Then the wheels fell off in a 31-17 loss at Georgia Tech, starting a slide that saw their prodigious offense grind to a halt. They averaged just 18.5 points per game in losing three of their next four, including an embarrassing 34-13 decision at South Carolina.

What followed surprised everyone. The Tigers thrashed Virginia Tech 38-10 in the ACC Championship Game to earn their trip to Miami.

That helped restore some pride to a program hanging onto its national championship past, while losing three straight to their in-state rivals.

"We're a championship program, and tonight we added to a great tradition," coach Dabo Swinney said that night in Charlotte.

Darin Gantt

3. Gamecocks repeat as CWS champions

Back-to-Back was the headline on newspapers across the state after South Carolina repeated its College World Series championship in Omaha, Neb.

The Gamecocks were heavy favorites to return and were considered a likely contender for another title. But only six teams in the history of the series have gone back-to-back.

Michael Roth pitched 7 2/3 innings on three days' rest and the Gamecocks were in control throughout a 5-2 win over Florida that completed a two-game sweep in the 2011 CWS finals. USC won the first game of the series, 2-1.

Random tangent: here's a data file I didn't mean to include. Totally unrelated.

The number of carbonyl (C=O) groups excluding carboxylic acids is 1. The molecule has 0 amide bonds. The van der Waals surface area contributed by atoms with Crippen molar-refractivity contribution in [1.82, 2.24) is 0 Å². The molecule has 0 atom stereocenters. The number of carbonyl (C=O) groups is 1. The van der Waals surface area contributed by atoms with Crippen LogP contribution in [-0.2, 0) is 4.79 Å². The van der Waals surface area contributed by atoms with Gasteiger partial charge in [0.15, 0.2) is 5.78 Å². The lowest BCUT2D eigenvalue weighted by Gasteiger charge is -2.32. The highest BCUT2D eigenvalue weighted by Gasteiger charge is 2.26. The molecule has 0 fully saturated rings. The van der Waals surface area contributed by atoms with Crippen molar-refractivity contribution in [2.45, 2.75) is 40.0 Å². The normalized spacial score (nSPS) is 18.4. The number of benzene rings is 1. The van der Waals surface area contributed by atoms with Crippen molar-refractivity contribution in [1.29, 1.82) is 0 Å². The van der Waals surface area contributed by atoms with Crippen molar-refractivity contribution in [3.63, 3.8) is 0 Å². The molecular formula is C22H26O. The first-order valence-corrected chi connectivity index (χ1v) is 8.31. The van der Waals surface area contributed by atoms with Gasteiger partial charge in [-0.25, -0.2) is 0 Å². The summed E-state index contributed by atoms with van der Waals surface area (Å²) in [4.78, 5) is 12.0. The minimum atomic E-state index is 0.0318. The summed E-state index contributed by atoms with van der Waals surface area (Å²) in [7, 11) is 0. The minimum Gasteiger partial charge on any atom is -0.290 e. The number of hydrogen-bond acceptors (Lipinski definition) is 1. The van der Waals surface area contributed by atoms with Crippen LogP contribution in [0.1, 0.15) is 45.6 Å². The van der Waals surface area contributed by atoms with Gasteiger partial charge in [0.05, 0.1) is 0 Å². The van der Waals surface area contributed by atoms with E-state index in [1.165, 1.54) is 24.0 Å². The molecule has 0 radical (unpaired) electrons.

South Carolina (55-14) became the first team to go 10-0 in an NCAA tournament and the first since Oregon State in 2007 to go unbeaten in a CWS. After losing their opening game in the 2010 series, the Gamecocks are on a 11-game winning streak in Omaha.

Second baseman Scott Wingo, the College World Series most valuable player, batted .333 and drove in four runs. His walk-off hit in a 5-4 win against Virginia sent USC into the championship round against Florida. He also made several stellar defensive plays that thwarted several late-inning threats by both Virginia and Florida.

After Texas A&M scored four runs in the first inning of the Gamecocks' first game in Omaha, South Carolina's hurlers allowed only six runs the rest of the series.

Matt Price worked 1 1/3 innings in the final championship game for his 20th save of the season.

Barry Byers

4. South Pointe wins AAA championship

Questions about South Pointe football were flying faster than golf balls hit off a wall by a driver.

Could new coach Strait Herron keep the tradition rolling? Would the Stallions be competitive after losing the nation's top player and several other seniors who signed scholarships? Could the defense be rebuilt? Could the Stallions overcome a lack of size with their speed?